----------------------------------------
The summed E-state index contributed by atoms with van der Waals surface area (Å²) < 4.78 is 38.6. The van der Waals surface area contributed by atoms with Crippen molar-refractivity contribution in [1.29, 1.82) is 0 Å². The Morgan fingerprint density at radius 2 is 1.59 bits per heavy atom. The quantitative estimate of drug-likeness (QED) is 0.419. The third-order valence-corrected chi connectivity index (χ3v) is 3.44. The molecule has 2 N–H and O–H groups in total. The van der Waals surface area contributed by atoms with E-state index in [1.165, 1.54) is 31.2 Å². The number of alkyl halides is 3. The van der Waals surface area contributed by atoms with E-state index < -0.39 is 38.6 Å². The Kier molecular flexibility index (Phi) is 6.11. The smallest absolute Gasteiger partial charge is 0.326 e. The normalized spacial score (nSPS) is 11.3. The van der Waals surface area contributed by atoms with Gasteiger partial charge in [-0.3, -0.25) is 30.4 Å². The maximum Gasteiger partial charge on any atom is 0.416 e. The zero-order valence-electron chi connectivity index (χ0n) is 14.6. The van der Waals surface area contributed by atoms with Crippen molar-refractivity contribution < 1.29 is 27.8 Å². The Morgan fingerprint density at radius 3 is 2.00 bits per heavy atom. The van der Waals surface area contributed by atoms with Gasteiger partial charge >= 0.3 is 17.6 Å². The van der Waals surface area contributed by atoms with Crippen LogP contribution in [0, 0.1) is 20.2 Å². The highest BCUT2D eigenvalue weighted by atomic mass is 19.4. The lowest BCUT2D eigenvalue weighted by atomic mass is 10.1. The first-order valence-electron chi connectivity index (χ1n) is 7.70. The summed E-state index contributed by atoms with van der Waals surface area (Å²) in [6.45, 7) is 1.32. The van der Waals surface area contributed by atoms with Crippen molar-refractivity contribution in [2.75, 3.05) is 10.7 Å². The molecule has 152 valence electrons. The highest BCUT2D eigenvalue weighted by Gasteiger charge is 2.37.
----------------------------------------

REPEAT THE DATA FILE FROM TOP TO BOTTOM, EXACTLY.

The summed E-state index contributed by atoms with van der Waals surface area (Å²) < 4.78 is 38.6. The van der Waals surface area contributed by atoms with Crippen molar-refractivity contribution in [1.29, 1.82) is 0 Å². The Morgan fingerprint density at radius 2 is 1.59 bits per heavy atom. The quantitative estimate of drug-likeness (QED) is 0.419. The third-order valence-corrected chi connectivity index (χ3v) is 3.44. The molecule has 2 N–H and O–H groups in total. The van der Waals surface area contributed by atoms with E-state index in [1.165, 1.54) is 31.2 Å². The number of alkyl halides is 3. The van der Waals surface area contributed by atoms with E-state index < -0.39 is 38.6 Å². The Kier molecular flexibility index (Phi) is 6.11. The smallest absolute Gasteiger partial charge is 0.326 e. The normalized spacial score (nSPS) is 11.3. The van der Waals surface area contributed by atoms with Gasteiger partial charge in [-0.3, -0.25) is 30.4 Å². The maximum Gasteiger partial charge on any atom is 0.416 e. The zero-order valence-electron chi connectivity index (χ0n) is 14.6. The van der Waals surface area contributed by atoms with Crippen molar-refractivity contribution < 1.29 is 27.8 Å². The Morgan fingerprint density at radius 3 is 2.00 bits per heavy atom. The van der Waals surface area contributed by atoms with Gasteiger partial charge >= 0.3 is 17.6 Å². The van der Waals surface area contributed by atoms with Crippen LogP contribution in [0, 0.1) is 20.2 Å². The highest BCUT2D eigenvalue weighted by atomic mass is 19.4. The lowest BCUT2D eigenvalue weighted by atomic mass is 10.1. The first-order valence-electron chi connectivity index (χ1n) is 7.70. The summed E-state index contributed by atoms with van der Waals surface area (Å²) in [6.45, 7) is 1.32. The van der Waals surface area contributed by atoms with Crippen molar-refractivity contribution in [2.75, 3.05) is 10.7 Å². The molecule has 152 valence electrons. The highest BCUT2D eigenvalue weighted by Gasteiger charge is 2.37.